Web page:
A divorce is one of the most personal and private things you will ever deal with in your life. The details of your divorce are most certainly things you do not want to be made public. Your privacy can be completely protected throughout your divorce.
Divorce and Public Records
In New York state, all the documents involved in a divorce are private and available only for the parties and their attorneys to view. They cannot be viewed or copied by anyone else, even the press.
- Conclusions of Law
- Findings of Fact
- Judgment of Dissolution
- Pleadings (such as the Summons and Verified Complaint)
- Written Separation Agreement or Memorandum
These documents are sealed from public access for 100 years.
A divorce trial in a New York courtroom is an open proceeding that anyone can attend. However, your attorney can request that the proceeding be closed. The statute requires that the judge must determine that it is in the public interest to close the proceeding from the public. Practically speaking, if your attorney requests this, it is usually granted.
When the proceeding is closed to the public, the only people in the courtroom will be:
- Their attorneys
- The parties
- The judge
- The court reporter
- The bailiff or members of security as needed
- Court staff such as the judge’s law clerk or secretary as needed
The evidence presented at the trial is also sealed from public viewing.
Records can be unsealed if the information in them is applicable to another lawsuit, and then only the relevant information is unsealed and made available for that case. An example of this occurred in Kodsi v. Gee. That case was a malpractice action against one of the couple’s attorneys, and an important issue was whether or not an uncontested divorce was granted to the couple. In that situation, the court held that the divorce could be unsealed to provide that information.
Another example occurred in Klipper v. Liberty Helicopters, where the plaintiff sued for personal injury and tried to claim lost wages. The court allowed the defendant to access financial records from the divorce to determine if wages were, in fact, lost. In general, it would be extremely rare for a divorce case to be unsealed.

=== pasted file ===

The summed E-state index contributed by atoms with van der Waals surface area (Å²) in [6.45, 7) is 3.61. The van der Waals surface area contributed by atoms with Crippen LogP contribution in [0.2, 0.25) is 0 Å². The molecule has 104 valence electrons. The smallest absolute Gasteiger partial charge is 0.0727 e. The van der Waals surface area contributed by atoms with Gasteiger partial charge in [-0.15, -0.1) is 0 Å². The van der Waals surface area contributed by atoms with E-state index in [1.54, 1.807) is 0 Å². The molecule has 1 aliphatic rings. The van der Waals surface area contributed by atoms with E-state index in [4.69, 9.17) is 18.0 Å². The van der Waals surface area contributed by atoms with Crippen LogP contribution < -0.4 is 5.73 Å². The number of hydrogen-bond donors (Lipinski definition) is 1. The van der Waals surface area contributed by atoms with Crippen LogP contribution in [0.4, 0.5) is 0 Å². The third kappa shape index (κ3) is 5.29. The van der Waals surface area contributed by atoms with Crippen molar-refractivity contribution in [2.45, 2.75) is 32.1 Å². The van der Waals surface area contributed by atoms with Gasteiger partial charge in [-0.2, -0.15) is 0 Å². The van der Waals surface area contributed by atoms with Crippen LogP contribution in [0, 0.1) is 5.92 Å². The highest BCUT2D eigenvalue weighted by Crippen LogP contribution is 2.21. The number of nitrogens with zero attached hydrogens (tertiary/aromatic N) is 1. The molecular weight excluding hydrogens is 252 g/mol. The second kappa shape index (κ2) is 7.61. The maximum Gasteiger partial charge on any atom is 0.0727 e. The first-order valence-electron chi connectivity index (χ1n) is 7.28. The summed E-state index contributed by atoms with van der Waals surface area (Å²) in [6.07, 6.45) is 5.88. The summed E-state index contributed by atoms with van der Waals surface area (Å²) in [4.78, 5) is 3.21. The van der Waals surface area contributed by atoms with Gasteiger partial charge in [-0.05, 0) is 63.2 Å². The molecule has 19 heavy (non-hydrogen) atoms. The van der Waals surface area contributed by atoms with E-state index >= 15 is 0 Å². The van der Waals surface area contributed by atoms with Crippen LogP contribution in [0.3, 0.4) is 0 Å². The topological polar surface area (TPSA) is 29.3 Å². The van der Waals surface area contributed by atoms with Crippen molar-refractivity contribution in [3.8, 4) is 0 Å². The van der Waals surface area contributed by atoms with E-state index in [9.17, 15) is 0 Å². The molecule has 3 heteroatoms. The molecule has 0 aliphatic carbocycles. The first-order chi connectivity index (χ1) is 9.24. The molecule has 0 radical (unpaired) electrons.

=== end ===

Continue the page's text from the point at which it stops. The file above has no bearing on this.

What is Public?
If the documents, testimony, and evidence are all sealed, you may wonder what, if anything, still remains public? The certificate of dissolution is a public record that anyone can search and read, but only the parties and their attorneys can request copies of it.
- Attorney names
- County and court issuing the divorce
- Date of divorce
- Date of marriage
- Date of separation
- Dates of birth
- Education level
- Legal grounds for divorce
- Number of children
- Number of previous marriages and how they ended (death, divorce, annulment)
- Sex (this is optional)
- The names of the parties
- Their addresses
- Type of decree (divorce or annulment)
The names of the parties also remain public unless one of the attorneys requests that they be made confidential.
Other Privacy Concerns
Even if your trial is closed to the public, you may have concerns about information from your case being leaked. There is always the possibility that unscrupulous people within the court system could leak information about the details of the case. There’s nothing the court or your attorney can do to prevent this from happening if your case is handled through the court system.
The best way to avoid this is to hire a private judge. A private judge is usually a retired judge or a retired, extremely experienced matrimonial attorney who arbitrates the case. Both you and your spouse must agree to arbitrate and accept the private judge’s decision in the case instead of going through the state court system. The case is heard privately, in private offices or conference rooms. Records are kept and seen just by the private judge and their small staff. Very few people have knowledge of or access to the records and the proceedings.
The case is handled much like a traditional litigated divorce trial would be, with evidence, witnesses, and testimony. However, the attorneys can agree to a slightly less formal proceeding and may agree in advance to a modified set of rules if they believe it will be advantageous. Both parties can fully make their case and present their evidence. The private judge then makes a ruling.
None of the evidence, documents, or testimony in the case are transferred to the public court system. Instead, the judge’s ruling becomes the accepted settlement of the case, and that alone is submitted to the court, where it is sealed from public view. The certificate of dissolution becomes public record.
Privacy concerns are an important issue in a high-profile divorce. It is important to work with a law firm that understands your concerns and actively works to protect the confidential nature of your divorce.